Sky joins surge of companies hiking broadband, phone and TV prices
Be prepared to pay more this year to watch shows like “Succession” and “The Last of Us.” Facing increased cost pressures, Sky said it would join other providers of TV and broadband in raising its fees this spring.
The higher cost will appear on customer bills in April.
The 8.1% figure is equal to £5.60 a month or £67.20 for 12 months, Sky said, adding that its competitors had raised their fees nearly 10% last year and that it was the only major broadband provider that does not tie its price rises to the consumer price index (CPI) or the retail price index (RPI). Currently companies are allowed to increase fees mid-contract in an amount equal to inflation plus about 4%.
Providers including BT, Plusnet and EE recently said they are raising fees by 14.4%. Virgin Media has announced an average increase of 13.8% on broadband, TV and phone bills in April or May, citing “significantly increased costs” alongside greater demand.
Sky was among those saying they would not raise fees for customers on a discounted social tariff.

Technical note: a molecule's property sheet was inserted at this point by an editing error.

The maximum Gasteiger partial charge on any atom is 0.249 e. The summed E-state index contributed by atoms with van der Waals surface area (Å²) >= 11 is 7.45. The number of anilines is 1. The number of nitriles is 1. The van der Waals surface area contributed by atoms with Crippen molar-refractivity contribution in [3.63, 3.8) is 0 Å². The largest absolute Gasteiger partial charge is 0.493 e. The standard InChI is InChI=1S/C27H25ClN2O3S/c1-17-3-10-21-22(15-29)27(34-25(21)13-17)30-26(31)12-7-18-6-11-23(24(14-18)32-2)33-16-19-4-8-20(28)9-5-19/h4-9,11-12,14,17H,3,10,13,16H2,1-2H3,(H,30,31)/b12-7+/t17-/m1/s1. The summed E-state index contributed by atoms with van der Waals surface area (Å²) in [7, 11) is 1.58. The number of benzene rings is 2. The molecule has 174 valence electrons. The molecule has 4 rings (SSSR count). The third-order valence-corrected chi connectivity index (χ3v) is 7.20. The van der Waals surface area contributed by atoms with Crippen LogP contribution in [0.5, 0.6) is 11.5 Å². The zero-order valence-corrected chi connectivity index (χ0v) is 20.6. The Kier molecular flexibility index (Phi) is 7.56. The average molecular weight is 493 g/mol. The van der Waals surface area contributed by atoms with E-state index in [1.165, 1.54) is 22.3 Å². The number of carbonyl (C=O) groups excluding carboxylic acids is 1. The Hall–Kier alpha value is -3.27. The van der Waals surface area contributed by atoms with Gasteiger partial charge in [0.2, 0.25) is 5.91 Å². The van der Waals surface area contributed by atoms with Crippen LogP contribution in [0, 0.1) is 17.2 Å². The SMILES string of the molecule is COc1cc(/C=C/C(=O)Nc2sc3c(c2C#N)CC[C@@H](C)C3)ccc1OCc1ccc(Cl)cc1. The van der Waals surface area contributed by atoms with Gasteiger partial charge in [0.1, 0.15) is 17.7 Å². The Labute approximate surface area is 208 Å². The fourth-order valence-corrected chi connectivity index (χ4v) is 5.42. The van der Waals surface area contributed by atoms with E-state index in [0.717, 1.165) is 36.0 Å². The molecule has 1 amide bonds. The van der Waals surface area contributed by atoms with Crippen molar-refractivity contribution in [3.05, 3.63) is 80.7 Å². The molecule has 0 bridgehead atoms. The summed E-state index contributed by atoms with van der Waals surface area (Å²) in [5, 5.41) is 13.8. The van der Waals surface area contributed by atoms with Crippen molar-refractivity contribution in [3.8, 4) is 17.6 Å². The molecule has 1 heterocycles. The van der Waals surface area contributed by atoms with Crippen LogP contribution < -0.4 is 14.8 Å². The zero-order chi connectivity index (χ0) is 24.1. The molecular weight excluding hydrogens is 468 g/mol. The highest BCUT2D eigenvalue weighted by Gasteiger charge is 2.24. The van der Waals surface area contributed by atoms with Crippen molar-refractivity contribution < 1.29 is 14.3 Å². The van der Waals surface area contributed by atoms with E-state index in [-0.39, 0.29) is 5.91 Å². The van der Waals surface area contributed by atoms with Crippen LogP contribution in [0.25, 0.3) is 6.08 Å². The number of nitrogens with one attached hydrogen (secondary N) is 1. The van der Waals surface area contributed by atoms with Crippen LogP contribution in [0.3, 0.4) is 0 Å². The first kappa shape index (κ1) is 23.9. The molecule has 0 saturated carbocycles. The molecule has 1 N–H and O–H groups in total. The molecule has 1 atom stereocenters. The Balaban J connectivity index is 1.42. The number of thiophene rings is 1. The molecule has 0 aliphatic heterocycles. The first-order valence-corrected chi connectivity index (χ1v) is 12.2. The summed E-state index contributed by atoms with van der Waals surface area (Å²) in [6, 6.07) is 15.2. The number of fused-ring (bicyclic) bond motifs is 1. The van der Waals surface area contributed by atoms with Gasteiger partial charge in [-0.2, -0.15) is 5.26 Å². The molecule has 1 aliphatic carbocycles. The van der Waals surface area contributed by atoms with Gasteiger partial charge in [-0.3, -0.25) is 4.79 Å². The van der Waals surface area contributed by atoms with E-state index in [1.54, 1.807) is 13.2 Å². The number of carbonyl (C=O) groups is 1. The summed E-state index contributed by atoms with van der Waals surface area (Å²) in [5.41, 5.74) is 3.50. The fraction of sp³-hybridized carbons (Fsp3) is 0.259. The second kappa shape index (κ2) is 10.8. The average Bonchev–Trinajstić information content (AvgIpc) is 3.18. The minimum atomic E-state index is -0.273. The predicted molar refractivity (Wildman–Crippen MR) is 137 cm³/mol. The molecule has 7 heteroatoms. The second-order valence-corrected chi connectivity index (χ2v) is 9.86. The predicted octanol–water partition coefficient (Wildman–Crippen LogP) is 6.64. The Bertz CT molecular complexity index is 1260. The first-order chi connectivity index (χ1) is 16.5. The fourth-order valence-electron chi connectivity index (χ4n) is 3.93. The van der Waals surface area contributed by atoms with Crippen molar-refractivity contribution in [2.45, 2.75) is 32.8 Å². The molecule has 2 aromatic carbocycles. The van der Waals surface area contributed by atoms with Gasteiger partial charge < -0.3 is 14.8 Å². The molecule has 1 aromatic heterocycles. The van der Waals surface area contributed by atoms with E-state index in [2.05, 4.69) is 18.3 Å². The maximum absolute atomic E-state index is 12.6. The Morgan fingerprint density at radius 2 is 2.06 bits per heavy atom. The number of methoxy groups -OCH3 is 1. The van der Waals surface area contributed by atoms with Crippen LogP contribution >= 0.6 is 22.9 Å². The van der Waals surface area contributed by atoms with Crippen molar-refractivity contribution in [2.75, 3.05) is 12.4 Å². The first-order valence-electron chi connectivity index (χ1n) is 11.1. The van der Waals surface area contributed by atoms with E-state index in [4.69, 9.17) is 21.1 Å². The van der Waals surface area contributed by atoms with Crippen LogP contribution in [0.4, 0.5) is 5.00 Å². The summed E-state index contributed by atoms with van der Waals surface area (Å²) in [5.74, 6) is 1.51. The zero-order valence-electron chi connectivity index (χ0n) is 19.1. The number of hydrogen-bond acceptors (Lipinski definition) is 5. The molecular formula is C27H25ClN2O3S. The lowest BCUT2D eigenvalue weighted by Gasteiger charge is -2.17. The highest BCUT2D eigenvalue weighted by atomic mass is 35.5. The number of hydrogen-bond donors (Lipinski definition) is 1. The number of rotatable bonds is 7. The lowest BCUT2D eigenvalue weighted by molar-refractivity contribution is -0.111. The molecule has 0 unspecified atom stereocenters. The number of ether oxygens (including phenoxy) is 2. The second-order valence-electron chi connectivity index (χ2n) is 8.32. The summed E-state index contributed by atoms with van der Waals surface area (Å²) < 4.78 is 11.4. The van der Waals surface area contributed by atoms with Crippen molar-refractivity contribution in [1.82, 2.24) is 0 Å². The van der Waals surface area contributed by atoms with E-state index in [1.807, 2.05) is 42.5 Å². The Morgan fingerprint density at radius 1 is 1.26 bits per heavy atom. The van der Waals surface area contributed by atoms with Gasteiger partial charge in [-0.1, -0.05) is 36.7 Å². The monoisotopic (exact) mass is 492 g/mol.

‘A decision not taken lightly’
A Sky spokesperson said: “This is not a decision we have taken lightly.
“We have tried to minimise the impact to customers with an average price increase across all our broadband and TV customers of 8.1%, which is below levels of inflation again this year – competitors’ average increase over the last two years has been nearly double Sky’s average increase over the same period.”
The company said that because its contracts don’t stipulate a specific price, its broadband customers would be able to cancel without paying early termination charges.
The announcement comes as the telecoms watchdog Ofcom said it was reviewing inflation-linked mid-contract price rises amid warnings of an “unpredictable” nature that makes it hard for customers to understand how much they’ll pay.
Consumer groups have urged providers to rethink the increases amid the cost-of-living crisis. Consumer advocates have advised people to try to haggle for a smaller increase.